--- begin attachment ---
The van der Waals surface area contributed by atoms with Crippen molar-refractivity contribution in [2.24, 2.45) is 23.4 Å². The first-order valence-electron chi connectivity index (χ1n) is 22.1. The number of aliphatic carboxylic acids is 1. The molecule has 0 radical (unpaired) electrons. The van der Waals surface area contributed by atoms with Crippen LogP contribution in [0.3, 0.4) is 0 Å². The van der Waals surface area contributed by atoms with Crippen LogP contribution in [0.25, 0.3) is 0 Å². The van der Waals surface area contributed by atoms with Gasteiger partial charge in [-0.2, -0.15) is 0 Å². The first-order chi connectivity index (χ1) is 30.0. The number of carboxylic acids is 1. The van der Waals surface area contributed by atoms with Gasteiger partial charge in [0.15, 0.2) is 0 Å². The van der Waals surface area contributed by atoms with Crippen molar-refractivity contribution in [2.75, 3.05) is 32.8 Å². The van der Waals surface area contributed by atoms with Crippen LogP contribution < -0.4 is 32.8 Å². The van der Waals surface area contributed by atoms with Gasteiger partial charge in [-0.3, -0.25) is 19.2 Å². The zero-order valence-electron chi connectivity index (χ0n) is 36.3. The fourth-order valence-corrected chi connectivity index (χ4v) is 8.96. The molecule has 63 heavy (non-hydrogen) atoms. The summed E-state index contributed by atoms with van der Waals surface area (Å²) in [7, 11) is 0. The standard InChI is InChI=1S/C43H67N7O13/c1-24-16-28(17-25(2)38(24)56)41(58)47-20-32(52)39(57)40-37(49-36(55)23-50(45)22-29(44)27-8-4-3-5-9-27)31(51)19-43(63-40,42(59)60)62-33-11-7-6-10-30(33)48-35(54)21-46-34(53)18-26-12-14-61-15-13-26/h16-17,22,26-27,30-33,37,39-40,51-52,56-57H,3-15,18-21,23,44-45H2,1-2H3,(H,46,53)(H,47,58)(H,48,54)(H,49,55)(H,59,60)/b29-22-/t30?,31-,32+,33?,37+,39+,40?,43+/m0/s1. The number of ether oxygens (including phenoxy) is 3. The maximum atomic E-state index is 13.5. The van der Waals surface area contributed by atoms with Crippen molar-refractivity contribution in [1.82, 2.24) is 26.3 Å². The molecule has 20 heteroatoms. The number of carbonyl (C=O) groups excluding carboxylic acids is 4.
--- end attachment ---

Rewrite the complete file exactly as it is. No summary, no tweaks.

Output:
The van der Waals surface area contributed by atoms with Crippen molar-refractivity contribution in [2.24, 2.45) is 23.4 Å². The first-order valence-electron chi connectivity index (χ1n) is 22.1. The number of aliphatic carboxylic acids is 1. The molecule has 0 radical (unpaired) electrons. The van der Waals surface area contributed by atoms with Crippen LogP contribution in [0.3, 0.4) is 0 Å². The van der Waals surface area contributed by atoms with Crippen LogP contribution in [0.25, 0.3) is 0 Å². The van der Waals surface area contributed by atoms with Gasteiger partial charge in [-0.2, -0.15) is 0 Å². The first-order chi connectivity index (χ1) is 30.0. The number of carboxylic acids is 1. The van der Waals surface area contributed by atoms with Gasteiger partial charge in [0.15, 0.2) is 0 Å². The van der Waals surface area contributed by atoms with Crippen molar-refractivity contribution in [2.75, 3.05) is 32.8 Å². The van der Waals surface area contributed by atoms with Crippen LogP contribution < -0.4 is 32.8 Å². The van der Waals surface area contributed by atoms with Gasteiger partial charge in [-0.3, -0.25) is 19.2 Å². The zero-order valence-electron chi connectivity index (χ0n) is 36.3. The fourth-order valence-corrected chi connectivity index (χ4v) is 8.96. The molecule has 63 heavy (non-hydrogen) atoms. The summed E-state index contributed by atoms with van der Waals surface area (Å²) in [7, 11) is 0. The standard InChI is InChI=1S/C43H67N7O13/c1-24-16-28(17-25(2)38(24)56)41(58)47-20-32(52)39(57)40-37(49-36(55)23-50(45)22-29(44)27-8-4-3-5-9-27)31(51)19-43(63-40,42(59)60)62-33-11-7-6-10-30(33)48-35(54)21-46-34(53)18-26-12-14-61-15-13-26/h16-17,22,26-27,30-33,37,39-40,51-52,56-57H,3-15,18-21,23,44-45H2,1-2H3,(H,46,53)(H,47,58)(H,48,54)(H,49,55)(H,59,60)/b29-22-/t30?,31-,32+,33?,37+,39+,40?,43+/m0/s1. The number of ether oxygens (including phenoxy) is 3. The maximum atomic E-state index is 13.5. The van der Waals surface area contributed by atoms with Crippen molar-refractivity contribution in [1.82, 2.24) is 26.3 Å². The molecule has 20 heteroatoms. The number of carbonyl (C=O) groups excluding carboxylic acids is 4.